I’m often told that God is incredibly loving and extraordinarily gentle. While I completely agree with this sentiment, I can’t help but feel that there’s a part of Him that’s forgotten. It wasn’t until a recent experience that I was reminded of what I believe might be the part of Him that’s so frequently overlooked.
A few nights ago there was a thunderstorm unlike any I’ve encountered before. I’ve never had a fear for thunder or lightning, and frankly I’ve always found storms soothing and therapeutic. This storm in particular was completely different. I was awoken by the loud noise of violent rain and for a while I wasn’t able to identify it as such. It took a crack of lightning and a roar of thunder for me to realize that there was a thunderstorm underway. Instead of falling back asleep, however, I was filled with indescribable fear. It was a fear that left me weak and paralyzed. What I realized later was that what I was fearful of had nothing to do with the condition of the weather, it had to do with my God. I wasn’t afraid of the thunder. I was afraid the wrath I felt within the thunder. My immediate response was to seek Him and so I started praying. Only after doing so did my fear dissipate. I felt that the Lord was angry, and I was reminded that while He possesses immeasurable warmth, He too can demonstrate dissatisfaction. It’s clear God is unhappy with us and our sins on a large scale, but while I say this, it isn’t at all to mean that God doesn’t love us. He does, more deeply and more profoundly than any love we are capable of understanding; and it’s precisely this fervent love that He forgives us.
It’s been curious to me that I rarely hear about this side of the Lord being taught. In Proverbs 1:7 it states that “the fear of the Lord is the beginning of knowledge…” and a variation of this is repeated in Psalms 111:10, “The fear of the Lord is the beginning of wisdom…” I may not be entirely accurate in my interpretation, but to me fear comes with strength. I truly believe in the power of the Lord, and that is precisely why I fear him. I acknowledge His sovereignty and am instilled with a sense of fear in response. Psalms 33:8 says, “Let all the earth fear the Lord: let all the inhabitants of the world stand in awe of him.” When I read about people standing in awe, I imagine something incredibly wonderful unfolding and presented in front of them. Something beyond ourselves that will compel us to react in awestricken astonishment.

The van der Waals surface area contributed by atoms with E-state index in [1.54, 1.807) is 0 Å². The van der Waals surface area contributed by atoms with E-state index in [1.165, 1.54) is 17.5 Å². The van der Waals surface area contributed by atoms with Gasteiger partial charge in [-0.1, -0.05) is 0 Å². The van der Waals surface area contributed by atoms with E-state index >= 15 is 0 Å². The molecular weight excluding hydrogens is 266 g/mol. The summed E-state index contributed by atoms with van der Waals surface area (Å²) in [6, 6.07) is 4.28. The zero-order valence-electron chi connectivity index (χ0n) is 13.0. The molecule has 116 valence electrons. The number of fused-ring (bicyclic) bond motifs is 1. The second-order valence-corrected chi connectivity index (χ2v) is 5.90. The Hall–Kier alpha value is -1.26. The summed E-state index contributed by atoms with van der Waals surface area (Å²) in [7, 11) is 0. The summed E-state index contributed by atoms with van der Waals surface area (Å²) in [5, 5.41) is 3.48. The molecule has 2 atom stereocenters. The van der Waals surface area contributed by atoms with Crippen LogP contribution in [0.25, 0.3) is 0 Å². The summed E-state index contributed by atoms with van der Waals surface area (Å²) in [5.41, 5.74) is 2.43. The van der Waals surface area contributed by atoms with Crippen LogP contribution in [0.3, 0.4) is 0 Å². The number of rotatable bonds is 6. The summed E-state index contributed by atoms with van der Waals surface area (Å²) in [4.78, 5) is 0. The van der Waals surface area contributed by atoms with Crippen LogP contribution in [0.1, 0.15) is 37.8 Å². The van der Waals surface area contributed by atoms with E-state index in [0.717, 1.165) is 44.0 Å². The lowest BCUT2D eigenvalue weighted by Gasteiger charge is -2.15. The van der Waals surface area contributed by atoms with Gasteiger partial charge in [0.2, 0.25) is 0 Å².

I don’t see fearing Him as something bad, nor do I see His more assertive nature as such either. I’m still trying to learn and understand Him and His intentions as a juvenile Christian, but I know
that this fear I feel is anything but bad. It’s a fear that guides me; that prevents me from doing bad and compels me to do good. It’s a guidance force that leads me to give glory to Him, and that steers me towards the path He has prepared. What I felt that night was His presence. It was His presence that was so powerful, so impressing, that I was reduced to a state of inexplicable fear - but it was also His presence that drove me seek Him when I might not otherwise have. I’ve felt myself find strength and comfort through Him before, but this experience has reminded me that He is just as powerful as He is loving, and the two things combined are what make Him such an amazing Father.